Except it's not. On Friday, April 8, the fine folks still making up the now-neutered DPAC board held their regular meeting – trading stock tips and yawns, probably – at which there were some stunning revelations, at least according to an email chain obtained by the Weekly. Assistant county administrator Eric Gassman was there, albeit a little late, and sent this dispatch to Jim Moye in the county comptroller's office:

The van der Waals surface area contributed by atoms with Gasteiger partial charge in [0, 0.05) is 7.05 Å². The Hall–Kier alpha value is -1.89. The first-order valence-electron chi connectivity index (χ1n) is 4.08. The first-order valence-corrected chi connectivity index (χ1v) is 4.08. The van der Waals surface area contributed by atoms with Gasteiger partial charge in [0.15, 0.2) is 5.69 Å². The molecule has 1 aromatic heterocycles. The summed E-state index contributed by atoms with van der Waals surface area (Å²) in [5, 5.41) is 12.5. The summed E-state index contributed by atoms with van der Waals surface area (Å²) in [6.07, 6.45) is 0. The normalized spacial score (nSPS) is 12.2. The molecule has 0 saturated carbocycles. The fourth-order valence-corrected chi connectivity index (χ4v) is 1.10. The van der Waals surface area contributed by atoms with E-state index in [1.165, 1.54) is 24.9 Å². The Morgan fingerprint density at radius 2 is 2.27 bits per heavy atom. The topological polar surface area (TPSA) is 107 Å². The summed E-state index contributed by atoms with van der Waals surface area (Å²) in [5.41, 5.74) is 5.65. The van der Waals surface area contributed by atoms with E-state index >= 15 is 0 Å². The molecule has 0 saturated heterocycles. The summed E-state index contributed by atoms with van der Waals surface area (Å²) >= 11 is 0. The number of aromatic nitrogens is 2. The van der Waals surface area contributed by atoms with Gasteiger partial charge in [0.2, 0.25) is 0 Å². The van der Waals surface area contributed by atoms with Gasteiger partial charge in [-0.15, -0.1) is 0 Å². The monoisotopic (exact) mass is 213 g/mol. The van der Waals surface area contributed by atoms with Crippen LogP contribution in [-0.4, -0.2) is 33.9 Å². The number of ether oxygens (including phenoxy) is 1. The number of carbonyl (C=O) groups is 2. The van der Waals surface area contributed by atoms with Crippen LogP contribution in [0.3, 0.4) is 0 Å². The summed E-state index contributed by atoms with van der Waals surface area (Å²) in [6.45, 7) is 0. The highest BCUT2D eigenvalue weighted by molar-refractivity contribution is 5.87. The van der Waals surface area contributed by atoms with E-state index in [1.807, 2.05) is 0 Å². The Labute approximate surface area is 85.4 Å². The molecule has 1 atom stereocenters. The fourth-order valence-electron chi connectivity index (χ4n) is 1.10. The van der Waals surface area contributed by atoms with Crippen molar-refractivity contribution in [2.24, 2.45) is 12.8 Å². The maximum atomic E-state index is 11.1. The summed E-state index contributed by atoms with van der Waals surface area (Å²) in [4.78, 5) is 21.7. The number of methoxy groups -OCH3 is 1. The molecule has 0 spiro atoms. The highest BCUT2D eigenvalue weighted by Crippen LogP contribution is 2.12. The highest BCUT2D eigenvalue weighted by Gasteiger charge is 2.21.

Jim: Pursuant to your request, here is my understanding of the decisions/discussions at DPAC Board meeting today. Also, since I arrived late to the meeting, I may have missed some pertinent information. Please advice if I missed anything or if you have a different understanding. - The $30 million shortfall they had requested of the County has been reduced to $16 million through value engineering deferments, fund raising and other efforts. Further, DPAC doesn’t need any additional funding from the County. They are planning on raising the remaining $16 million through philanthropy and/or private bridge loans. They are confident they can do this before the money is needed towards the end of the project. In addition, they feel the City of Orlando and Mayor Dyer will approve the construction contract and the GMP based on this plan. They are shooting for the May 9th City Council meeting for GMP approval. Since the $30 million gap has been closed, no action is required by the County. - The City would like to be reimbursed for their $31 bridge loan from future contract TDT revenue and this may require an amendment to the Interlocal Agreement. Mayor Jacobs indicated that she is supportive of this concept provided her questions regarding operational costs as outlined in her March 24th letter are adequately answered. Further, Mayor Jacobs expressed that prior to any commitments from the County to bring forward amendments to the Interlocal Agreement, DPAC would need to demonstrate what the anticipated O&M is. - Kathy Ramsberger stated the reset of the TDT Base was needed for Phase II. Mayor Jacobs explained the difficulties with starting Phase II construction because the funds for that project would require debt issued against the credit of the Downtown CRA. Given the recession, the downturn property values, and legislative actions related to capping increases in commercial property value assessments, it may be extremely challenging for the City to issue debt for Phase II. There was general agreement amongst the DPAC Board members that Phase II should be put on hold. Given that the resetting of the TDT is based on Phase II, there is no action required by the County regarding this issue at this time. Mayor Jacobs made this point very clear. - Since Phase II will not be happening any time soon, it was agreed that O&M costs should be developed without Phase II. This means that the O&M analysis by DPAC staff and consultants can be expedited because the uncertainty of Phase II has been put to rest. - The bottom line is that except for potentially minor changes to the City/County Interlocal Agreement that may be required to deal with the repayment of the $31 million City bridge loan, no action from the County is needed at this time. Look forward to hearing from you. EricLet's take a second to parse this, shall we? The DPAC board had miraculously shaved $14 million from its Christmas list and no longer needed the county's help, this after a spirited beg back in January for $30 million? The city wants its $31 million bridge loan paid back from tourist development taxes instead? Operations estimates are still a pink puff of smoke? The entirety of Phase II (the whole local premise, pictured up top, that the damn thing was sold upon) is NEVER GOING TO HAPPEN. It's a fucking civil war! To make matters worse, Moye popped up with his own recount of the portion of the meeting that was missed by Gassman. To wit: